A Heart for Fitness

Max Results Training Team Goes The Extra Mile 

written by POINTS NORTH ATLANTA STAFF | photography by ALAN BROOKS PHOTOGRAPHY

The game of Dominoes can be both thrilling and incredibly frustrating. Anyone who spent countless hours of their youth placing individual rectangular wooden pieces over and over (and over) until they were spaced just right knows the feeling. Armed with only a modest amount of confidence that such persistence would finally pay off, we gently nudged the first domino as needed, then watched with nervous excitement as the chain reaction worked like a magic trick. Sure, it’s mechanical engineering for some; for the rest of us, it’s seemingly simple motivation with a visible cause and effect.

Jim Harris, who with his wife Marian has owned and operated Max Results Training in Gainesville since 2014 does not claim to be a mechanical engineer or even particularly partial to the game of Dominoes. As a master motivator, he plus his wife equate to exactly the right amount of confident force and gentle encouragement their clients need in order for their health to fall into place.

“The hardest part of any client to train is the 8 inches between their ears,” Harris said. “We took a look at our client base and realized that 75 to 90 percent of them came to us after previous training relationships didn’t produce results.”

Nowhere is this more obvious than in the countless stories his clients continue to share. When asked which ones he is most proud of, Harris couldn’t say, beaming that all of them are equally significant and that they — not him — are the ones who have the ability to knock down another line of dominoes.

“You never know who you’re going to inspire,” Harris said.

SWEAT AND TEARS

Take for instance, the story of Vester Lewis. The Murrayville resident and then-­children’s minister at Hopewell Baptist Church went for a jog during his lunch break on a Wednesday in May of 2008. Suddenly, a drunk driver in a Pontiac Trans Am hit him.

“It cracked three ribs, destroyed my left knee, knocked a tooth out, punctured my lung – all kinds of good stuff,” Lewis said.

It took three days in the hospital to stabilize him before they could do surgery on his back. He had spinal swelling and when it came time to do post-operation therapy, he was paralyzed from the waist down.

During that time, he started out in an electric wheelchair then went to a wheelchair, then to a point where he could move his toe just a little, then his foot, then pretty much move from the waist down. But due to that spinal swelling, the nerves still weren’t communicating correctly.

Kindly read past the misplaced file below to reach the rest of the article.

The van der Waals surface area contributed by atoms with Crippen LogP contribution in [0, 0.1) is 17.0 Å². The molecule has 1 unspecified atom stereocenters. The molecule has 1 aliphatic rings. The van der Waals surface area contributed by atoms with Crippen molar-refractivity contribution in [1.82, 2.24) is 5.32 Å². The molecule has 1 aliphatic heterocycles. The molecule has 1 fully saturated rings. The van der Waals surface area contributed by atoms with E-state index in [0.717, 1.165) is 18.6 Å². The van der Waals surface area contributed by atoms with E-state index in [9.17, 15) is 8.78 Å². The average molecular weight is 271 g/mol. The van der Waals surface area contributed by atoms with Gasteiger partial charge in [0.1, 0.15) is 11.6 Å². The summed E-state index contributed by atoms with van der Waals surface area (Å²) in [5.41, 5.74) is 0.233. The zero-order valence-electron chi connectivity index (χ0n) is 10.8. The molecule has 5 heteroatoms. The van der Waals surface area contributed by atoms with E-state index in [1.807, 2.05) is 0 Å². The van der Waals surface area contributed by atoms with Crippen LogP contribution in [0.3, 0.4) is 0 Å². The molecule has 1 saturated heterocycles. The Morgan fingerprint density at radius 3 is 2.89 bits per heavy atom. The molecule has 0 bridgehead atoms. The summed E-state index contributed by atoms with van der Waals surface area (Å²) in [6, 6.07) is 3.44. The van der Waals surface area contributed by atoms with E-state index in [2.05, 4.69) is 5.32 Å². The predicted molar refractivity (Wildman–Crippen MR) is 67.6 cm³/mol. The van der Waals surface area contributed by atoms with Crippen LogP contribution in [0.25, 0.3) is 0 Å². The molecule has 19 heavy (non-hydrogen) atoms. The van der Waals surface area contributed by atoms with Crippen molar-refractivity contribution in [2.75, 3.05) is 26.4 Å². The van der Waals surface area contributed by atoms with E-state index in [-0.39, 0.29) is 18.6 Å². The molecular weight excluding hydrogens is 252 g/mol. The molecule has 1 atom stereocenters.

“I had to think about it – take a step – and my balance was way off,” Lewis said. After many months, he came home on crutches, but was in and out of The Shepherd Center for therapy as well as met with a specialist for stretching and to monitor his diet. When this woman announced she would be moving, Lewis’ daughter – who previously had trained with Harris – suggested the two men meet.

“[Jim] was gracious enough to come all the way out to Braselton when I was working with this lady just to meet me and see what I was doing, which I thought was really super,” Lewis said. “He told me, ‘I think I can help you.’”
The first time Lewis came to Max Results, Harris had him stretch and find his “limits” — how many times the crash survivor could sit and stand. Eventually, he insisted Lewis use just one cane. Before training with Harris, Lewis had not walked unassisted for 6 years.

“[Over the course of a year,] he made me leave my cane and he had me walk up and down all kinds of terrain outside, with the [40-pound vest] on and with him behind me. He was pushing me to walk without it … and that was amazing. I ended up walking almost a mile and a half.”

Lewis didn’t stop there. At one point, they met three times a week, before tapering off to less frequent sessions.

“Any exercise he had, he said ‘You can do it.’ He and Marian are both just like [that]. They help anybody … I had confidence in him. He’s a big guy and I figured he could pick me up off the ground if he had to. So I tried everything that he asked me to do and there were so many things I ended up doing.”

Today, Lewis has returned to work at the church and still uses a cane, but can take steps around the house without any apparatus, something he said he would never have done without Harris and encouragement from his wife and daughter.

THE LONG HAUL

“We are not given a good life or a bad life. We are given a life. It’s up to us to make it good or bad.”

Lisa Sims logged the sentiment in her journal on her one-year anniversary of joining Max Results Training. The entry, along with a photo of Sims, Harris and his wife hangs on a Wall of Fame inside the facility.

Sims’ battle with her health started much earlier, however. When asked to recount the nearly 20-year journey, she laughed before warning, “It may take a long time.” As she started to divulge the details of her life since a multiple sclerosis (MS) diagnosis decades earlier, the lightness she maintains in her voice became more surprising – and all the more uplifting.